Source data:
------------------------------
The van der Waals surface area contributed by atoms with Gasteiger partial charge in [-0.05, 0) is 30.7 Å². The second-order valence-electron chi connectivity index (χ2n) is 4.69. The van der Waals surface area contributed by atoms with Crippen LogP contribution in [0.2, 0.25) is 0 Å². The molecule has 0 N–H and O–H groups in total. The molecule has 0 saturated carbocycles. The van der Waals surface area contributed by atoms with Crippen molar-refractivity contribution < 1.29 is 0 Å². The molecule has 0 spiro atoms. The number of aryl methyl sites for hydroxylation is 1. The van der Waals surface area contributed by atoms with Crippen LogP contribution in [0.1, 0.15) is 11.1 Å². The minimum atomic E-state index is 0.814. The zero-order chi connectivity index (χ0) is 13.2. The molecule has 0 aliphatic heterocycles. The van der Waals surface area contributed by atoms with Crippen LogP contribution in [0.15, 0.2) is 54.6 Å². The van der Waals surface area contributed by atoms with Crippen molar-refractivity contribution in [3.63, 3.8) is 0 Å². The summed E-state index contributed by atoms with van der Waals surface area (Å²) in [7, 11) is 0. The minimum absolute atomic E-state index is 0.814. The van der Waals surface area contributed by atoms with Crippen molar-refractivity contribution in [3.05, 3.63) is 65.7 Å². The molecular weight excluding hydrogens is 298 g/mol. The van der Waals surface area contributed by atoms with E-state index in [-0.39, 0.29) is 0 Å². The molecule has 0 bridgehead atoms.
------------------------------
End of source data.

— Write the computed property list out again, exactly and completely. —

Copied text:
The van der Waals surface area contributed by atoms with Gasteiger partial charge in [-0.05, 0) is 30.7 Å². The second-order valence-electron chi connectivity index (χ2n) is 4.69. The van der Waals surface area contributed by atoms with Crippen LogP contribution in [0.2, 0.25) is 0 Å². The molecule has 0 N–H and O–H groups in total. The molecule has 0 saturated carbocycles. The van der Waals surface area contributed by atoms with Crippen molar-refractivity contribution < 1.29 is 0 Å². The molecule has 0 spiro atoms. The number of aryl methyl sites for hydroxylation is 1. The van der Waals surface area contributed by atoms with Crippen LogP contribution in [0.1, 0.15) is 11.1 Å². The minimum atomic E-state index is 0.814. The zero-order chi connectivity index (χ0) is 13.2. The molecule has 0 aliphatic heterocycles. The van der Waals surface area contributed by atoms with Crippen LogP contribution in [0.15, 0.2) is 54.6 Å². The van der Waals surface area contributed by atoms with Crippen molar-refractivity contribution in [3.63, 3.8) is 0 Å². The summed E-state index contributed by atoms with van der Waals surface area (Å²) in [7, 11) is 0. The minimum absolute atomic E-state index is 0.814. The van der Waals surface area contributed by atoms with Crippen molar-refractivity contribution in [3.05, 3.63) is 65.7 Å². The molecular weight excluding hydrogens is 298 g/mol. The van der Waals surface area contributed by atoms with E-state index in [-0.39, 0.29) is 0 Å². The molecule has 0 bridgehead atoms.